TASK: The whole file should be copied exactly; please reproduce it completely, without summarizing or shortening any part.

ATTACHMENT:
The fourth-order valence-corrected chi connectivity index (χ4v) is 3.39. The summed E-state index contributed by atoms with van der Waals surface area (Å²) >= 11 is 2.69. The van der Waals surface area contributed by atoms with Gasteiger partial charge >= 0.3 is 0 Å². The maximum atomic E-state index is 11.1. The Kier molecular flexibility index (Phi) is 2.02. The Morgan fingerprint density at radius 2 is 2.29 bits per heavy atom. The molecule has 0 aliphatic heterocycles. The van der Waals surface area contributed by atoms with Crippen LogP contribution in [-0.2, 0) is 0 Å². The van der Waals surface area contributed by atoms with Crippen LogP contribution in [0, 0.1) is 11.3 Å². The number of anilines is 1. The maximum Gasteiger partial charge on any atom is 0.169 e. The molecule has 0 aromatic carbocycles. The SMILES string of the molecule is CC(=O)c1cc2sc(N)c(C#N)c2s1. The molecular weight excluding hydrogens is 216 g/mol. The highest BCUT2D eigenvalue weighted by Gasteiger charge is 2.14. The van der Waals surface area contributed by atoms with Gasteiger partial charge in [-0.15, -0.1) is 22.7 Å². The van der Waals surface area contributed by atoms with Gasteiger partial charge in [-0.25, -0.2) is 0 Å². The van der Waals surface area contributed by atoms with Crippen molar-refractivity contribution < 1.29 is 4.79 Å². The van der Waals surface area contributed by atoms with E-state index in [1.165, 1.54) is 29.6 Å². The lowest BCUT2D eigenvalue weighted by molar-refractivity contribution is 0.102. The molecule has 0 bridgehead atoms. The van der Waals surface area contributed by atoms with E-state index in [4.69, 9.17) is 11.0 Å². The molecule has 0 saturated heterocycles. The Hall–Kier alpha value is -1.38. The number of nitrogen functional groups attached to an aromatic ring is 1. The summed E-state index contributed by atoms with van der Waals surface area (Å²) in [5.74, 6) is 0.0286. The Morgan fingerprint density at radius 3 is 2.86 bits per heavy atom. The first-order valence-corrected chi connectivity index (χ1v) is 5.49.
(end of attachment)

The fourth-order valence-corrected chi connectivity index (χ4v) is 3.39. The summed E-state index contributed by atoms with van der Waals surface area (Å²) >= 11 is 2.69. The van der Waals surface area contributed by atoms with Gasteiger partial charge >= 0.3 is 0 Å². The maximum atomic E-state index is 11.1. The Kier molecular flexibility index (Phi) is 2.02. The Morgan fingerprint density at radius 2 is 2.29 bits per heavy atom. The molecule has 0 aliphatic heterocycles. The van der Waals surface area contributed by atoms with Crippen LogP contribution in [-0.2, 0) is 0 Å². The van der Waals surface area contributed by atoms with Crippen LogP contribution in [0, 0.1) is 11.3 Å². The number of anilines is 1. The maximum Gasteiger partial charge on any atom is 0.169 e. The molecule has 0 aromatic carbocycles. The SMILES string of the molecule is CC(=O)c1cc2sc(N)c(C#N)c2s1. The molecular weight excluding hydrogens is 216 g/mol. The highest BCUT2D eigenvalue weighted by Gasteiger charge is 2.14. The van der Waals surface area contributed by atoms with Gasteiger partial charge in [-0.15, -0.1) is 22.7 Å². The van der Waals surface area contributed by atoms with Gasteiger partial charge in [-0.25, -0.2) is 0 Å². The van der Waals surface area contributed by atoms with Crippen molar-refractivity contribution < 1.29 is 4.79 Å². The van der Waals surface area contributed by atoms with E-state index in [1.165, 1.54) is 29.6 Å². The lowest BCUT2D eigenvalue weighted by molar-refractivity contribution is 0.102. The molecule has 0 bridgehead atoms. The van der Waals surface area contributed by atoms with E-state index in [4.69, 9.17) is 11.0 Å². The molecule has 0 saturated heterocycles. The Hall–Kier alpha value is -1.38. The number of nitrogen functional groups attached to an aromatic ring is 1. The summed E-state index contributed by atoms with van der Waals surface area (Å²) in [5.74, 6) is 0.0286. The Morgan fingerprint density at radius 3 is 2.86 bits per heavy atom. The first-order valence-corrected chi connectivity index (χ1v) is 5.49.